In a country where “liberalism” means big government and “neoconservatism” implies utopian daring-do, the mangling of another abstract noun was probably due.
What US politics has done to “socialism” over recent months is no less regrettable for that.
Whether in the mouths of Democrats, who are warming to the word, or of Republicans, who still spit it out, it has come to mean something more familiar to a European as social (or Christian) democracy.
Fiscal transfers, universal healthcare, powerful trade unions: not only do these things not add up to socialism – Denmark is no command economy – a true stickler for that creed would actively oppose them as efforts to buy off the revolution.
They are not designed to replace the market so much as to stop the masses turning against it.
All of which provokes a counter-intuitive thought. Hardened capitalists should vote for a Democratic president in 2020 – even a fairly left-wing one – rather than a Republican.
The market system is under greater popular stress, after all, than at any time since the 1930s. One answer to the resentment is to give no quarter at all. A wiser one is to contain the anger by making pragmatic concessions to it.
Donald Trump won the presidency by taking the second approach but has governed, mystifyingly, with the first.
Having begun his White House campaign with a pledge to save not just Medicare (which serves the old) but Medicaid (which serves the poor), he has cut taxes and is now seeking welfare efficiencies to make up the budgetary shortfall.
After all his vaunted “disruption” of GOP orthodoxy, he seems set to run on a platform of colour-by-numbers Republicanism, at least in domestic affairs.
If this is the right’s plan to save the free-market system, then capitalists should take their chances with the left. There is a plausible future in which a more generous welfare state, funded by taxes on those who have been enriched by a decade’s asset inflation, drains some of the anti-capitalist pus from the body politic.
There is no plausible future in which another round of unreconstructed supply-side economics does the same.
One more presidential term of this stuff would be a tactical gain for free-marketeers, true, but what of the strategic risk?
For the short-term pleasure of lower marginal tax rates and thinned-out regulations, they risk the further disillusionment of an electorate that already worries about the fairness of the system. Millennial attitudes to capitalism should keep them up at night.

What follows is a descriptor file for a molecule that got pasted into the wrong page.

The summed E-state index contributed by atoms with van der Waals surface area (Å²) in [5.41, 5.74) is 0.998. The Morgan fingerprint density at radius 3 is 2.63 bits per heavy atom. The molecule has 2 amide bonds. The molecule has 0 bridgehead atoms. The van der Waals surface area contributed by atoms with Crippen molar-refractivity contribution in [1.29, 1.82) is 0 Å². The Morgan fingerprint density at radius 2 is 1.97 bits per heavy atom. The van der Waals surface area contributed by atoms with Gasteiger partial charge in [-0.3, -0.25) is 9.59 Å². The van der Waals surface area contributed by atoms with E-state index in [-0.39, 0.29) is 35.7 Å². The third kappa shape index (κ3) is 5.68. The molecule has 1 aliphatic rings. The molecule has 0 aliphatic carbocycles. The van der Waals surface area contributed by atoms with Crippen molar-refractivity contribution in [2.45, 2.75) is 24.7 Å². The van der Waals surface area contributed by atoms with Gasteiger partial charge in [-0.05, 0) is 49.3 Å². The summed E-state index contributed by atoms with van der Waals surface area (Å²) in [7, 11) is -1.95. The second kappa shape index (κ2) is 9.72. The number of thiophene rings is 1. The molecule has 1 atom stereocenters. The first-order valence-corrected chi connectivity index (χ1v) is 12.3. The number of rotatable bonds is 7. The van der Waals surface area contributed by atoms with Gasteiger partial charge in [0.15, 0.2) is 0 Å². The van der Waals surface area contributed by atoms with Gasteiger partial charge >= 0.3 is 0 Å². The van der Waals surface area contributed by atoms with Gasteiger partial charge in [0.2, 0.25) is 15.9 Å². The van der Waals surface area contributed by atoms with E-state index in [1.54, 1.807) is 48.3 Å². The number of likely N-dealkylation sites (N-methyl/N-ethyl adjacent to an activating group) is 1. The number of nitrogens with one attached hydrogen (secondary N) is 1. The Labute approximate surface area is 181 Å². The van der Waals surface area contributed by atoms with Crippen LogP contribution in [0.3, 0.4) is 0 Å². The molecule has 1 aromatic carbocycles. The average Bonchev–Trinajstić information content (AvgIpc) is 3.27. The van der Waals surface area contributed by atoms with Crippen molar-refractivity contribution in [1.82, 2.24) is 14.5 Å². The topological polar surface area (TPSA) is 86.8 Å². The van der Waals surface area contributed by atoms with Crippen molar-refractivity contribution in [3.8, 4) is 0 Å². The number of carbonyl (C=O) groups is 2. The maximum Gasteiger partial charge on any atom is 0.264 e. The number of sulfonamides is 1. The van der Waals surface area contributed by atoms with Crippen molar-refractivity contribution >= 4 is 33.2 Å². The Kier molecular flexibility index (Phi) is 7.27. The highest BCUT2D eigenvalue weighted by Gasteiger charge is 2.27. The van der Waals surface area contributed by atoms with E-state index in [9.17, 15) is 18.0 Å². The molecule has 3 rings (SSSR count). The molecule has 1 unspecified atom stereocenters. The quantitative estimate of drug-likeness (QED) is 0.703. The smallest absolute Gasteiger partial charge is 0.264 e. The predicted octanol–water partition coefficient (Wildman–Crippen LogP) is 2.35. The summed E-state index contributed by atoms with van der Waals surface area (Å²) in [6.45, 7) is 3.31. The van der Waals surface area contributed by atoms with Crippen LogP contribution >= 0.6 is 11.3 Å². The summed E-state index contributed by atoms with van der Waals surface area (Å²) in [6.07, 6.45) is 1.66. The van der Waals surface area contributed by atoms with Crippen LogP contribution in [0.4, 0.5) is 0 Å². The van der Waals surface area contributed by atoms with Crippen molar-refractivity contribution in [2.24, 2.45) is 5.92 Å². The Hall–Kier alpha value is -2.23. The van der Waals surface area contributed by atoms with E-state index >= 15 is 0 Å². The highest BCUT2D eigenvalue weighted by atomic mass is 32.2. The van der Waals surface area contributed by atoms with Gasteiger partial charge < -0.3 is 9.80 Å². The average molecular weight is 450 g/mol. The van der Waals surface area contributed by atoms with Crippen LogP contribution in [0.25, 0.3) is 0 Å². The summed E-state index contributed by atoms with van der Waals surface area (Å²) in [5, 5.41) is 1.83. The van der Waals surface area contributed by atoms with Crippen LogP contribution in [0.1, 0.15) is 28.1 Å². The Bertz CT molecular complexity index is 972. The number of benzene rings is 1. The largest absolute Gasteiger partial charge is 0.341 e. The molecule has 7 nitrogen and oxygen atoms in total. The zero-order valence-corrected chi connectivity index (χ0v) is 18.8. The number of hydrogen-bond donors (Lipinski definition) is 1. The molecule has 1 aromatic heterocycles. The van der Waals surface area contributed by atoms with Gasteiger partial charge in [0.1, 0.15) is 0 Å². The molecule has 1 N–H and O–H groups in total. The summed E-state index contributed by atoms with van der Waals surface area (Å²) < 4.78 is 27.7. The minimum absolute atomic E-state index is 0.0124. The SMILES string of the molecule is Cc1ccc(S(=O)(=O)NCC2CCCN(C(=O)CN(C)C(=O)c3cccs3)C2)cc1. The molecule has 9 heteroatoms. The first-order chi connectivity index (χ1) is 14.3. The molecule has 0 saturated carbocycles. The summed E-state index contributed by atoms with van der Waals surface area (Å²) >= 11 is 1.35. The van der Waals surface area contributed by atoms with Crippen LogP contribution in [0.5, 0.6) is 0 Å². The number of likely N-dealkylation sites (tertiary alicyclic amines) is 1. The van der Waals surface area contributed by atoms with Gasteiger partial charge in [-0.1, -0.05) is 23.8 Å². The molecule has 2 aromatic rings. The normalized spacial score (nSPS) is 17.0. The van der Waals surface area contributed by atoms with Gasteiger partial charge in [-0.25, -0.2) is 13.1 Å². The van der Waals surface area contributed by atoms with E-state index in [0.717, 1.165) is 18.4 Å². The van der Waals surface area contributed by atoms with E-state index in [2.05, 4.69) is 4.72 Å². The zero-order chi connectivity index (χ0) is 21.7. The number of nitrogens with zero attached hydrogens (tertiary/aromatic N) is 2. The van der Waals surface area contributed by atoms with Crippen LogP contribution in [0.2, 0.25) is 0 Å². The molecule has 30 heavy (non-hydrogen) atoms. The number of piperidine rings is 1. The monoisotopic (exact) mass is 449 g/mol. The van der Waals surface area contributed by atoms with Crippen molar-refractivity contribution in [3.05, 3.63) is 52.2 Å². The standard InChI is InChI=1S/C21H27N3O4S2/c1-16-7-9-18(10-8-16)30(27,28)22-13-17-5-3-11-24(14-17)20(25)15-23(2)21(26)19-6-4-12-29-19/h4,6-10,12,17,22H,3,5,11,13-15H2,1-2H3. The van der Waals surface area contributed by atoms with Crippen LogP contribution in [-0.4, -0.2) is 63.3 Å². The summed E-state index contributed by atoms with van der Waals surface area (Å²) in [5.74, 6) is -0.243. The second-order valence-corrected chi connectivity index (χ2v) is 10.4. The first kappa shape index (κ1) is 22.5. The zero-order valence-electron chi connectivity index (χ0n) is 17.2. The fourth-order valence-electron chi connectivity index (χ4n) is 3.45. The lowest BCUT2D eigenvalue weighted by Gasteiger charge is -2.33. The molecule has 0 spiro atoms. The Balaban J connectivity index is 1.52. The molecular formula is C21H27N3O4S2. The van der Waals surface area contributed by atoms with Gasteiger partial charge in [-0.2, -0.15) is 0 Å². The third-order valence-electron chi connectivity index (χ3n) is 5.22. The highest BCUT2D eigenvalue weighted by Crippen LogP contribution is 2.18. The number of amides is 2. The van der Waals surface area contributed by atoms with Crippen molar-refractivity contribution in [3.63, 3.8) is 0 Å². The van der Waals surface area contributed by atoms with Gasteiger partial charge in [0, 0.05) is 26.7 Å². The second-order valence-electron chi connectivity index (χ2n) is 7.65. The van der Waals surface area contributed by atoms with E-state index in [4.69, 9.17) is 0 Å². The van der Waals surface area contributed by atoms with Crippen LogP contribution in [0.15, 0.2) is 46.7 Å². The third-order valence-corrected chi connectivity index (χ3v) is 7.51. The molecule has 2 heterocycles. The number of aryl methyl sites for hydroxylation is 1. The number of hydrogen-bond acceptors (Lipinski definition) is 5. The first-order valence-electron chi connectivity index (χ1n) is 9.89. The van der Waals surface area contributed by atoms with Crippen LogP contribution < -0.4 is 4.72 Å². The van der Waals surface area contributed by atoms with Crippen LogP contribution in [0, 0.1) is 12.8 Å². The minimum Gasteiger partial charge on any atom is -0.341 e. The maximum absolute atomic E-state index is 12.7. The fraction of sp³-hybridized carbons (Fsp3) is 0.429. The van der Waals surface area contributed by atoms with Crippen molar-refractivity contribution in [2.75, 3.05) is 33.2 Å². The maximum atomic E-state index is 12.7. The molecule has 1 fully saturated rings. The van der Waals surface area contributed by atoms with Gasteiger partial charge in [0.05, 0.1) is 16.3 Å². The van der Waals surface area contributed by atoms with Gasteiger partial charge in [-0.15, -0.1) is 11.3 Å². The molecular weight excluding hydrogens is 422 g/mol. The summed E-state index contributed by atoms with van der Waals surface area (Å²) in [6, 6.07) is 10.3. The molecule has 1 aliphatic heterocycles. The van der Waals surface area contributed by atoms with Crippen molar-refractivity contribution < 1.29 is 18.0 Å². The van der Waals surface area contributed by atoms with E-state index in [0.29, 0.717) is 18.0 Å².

The transient nuisance of a “progressive” administration should not. The priority of capitalists is not the election of Republicans. It is the maintenance of public support for capitalism.
If this is best achieved through some redistribution and regulation, it would not be the first time.
The truest friends of capitalism have understood that it cannot command an electoral majority in its purest form
As ever in politics, the trick is to distinguish between lesser and greater evils.
Not everyone can.
Consider the sulphurous unpopularity on Wall Street of Elizabeth Warren.
Even potential Democratic donors wonder what they will do if the Massachusetts senator becomes the party’s candidate in 2020. Her crime?
A taste for wealth taxes and financial regulation. It is natural for bankers to worry about these policies.
But they should also worry about the anger that will be stored up if some variation of her reform does not happen.
Warren is “a capitalist to my bones”.
She wants more, not less competition in the economy. If capitalists think that four or eight years of her leftish technocracy is the worst that can happen, they are not using their imaginations.
Better her than a more severe reckoning with public opinion down the line. Better a controlled explosion than a random, all-engulfing one.
Right now, the political debate concerns the excesses of capitalism. In no time at all, it will move on to the fundaments of the system itself.
Too much belief
The preservation of capitalism through its moderation: there is no paradox here.
Dwight Eisenhower understood it as basic statecraft, as did Richard Nixon and other Republicans who reconciled themselves to big government. Trump reached a similar intuition in 2016.
At least as far back as John Maynard Keynes, the truest friends of capitalism have understood that it cannot command an electoral majority in its purest form.
Franklin Roosevelt turned out to be a better custodian of the system than those who cried philosophical betrayal at first whiff of the New Deal.
He knew that an idea can die of purity. Too few now do.
There is more to the defence of free markets than the resistance of all reform as a red menace.
If Republicans have become dangerous to the cause, it is because they believe in it too much.– Copyright The Financial Times Limited 2019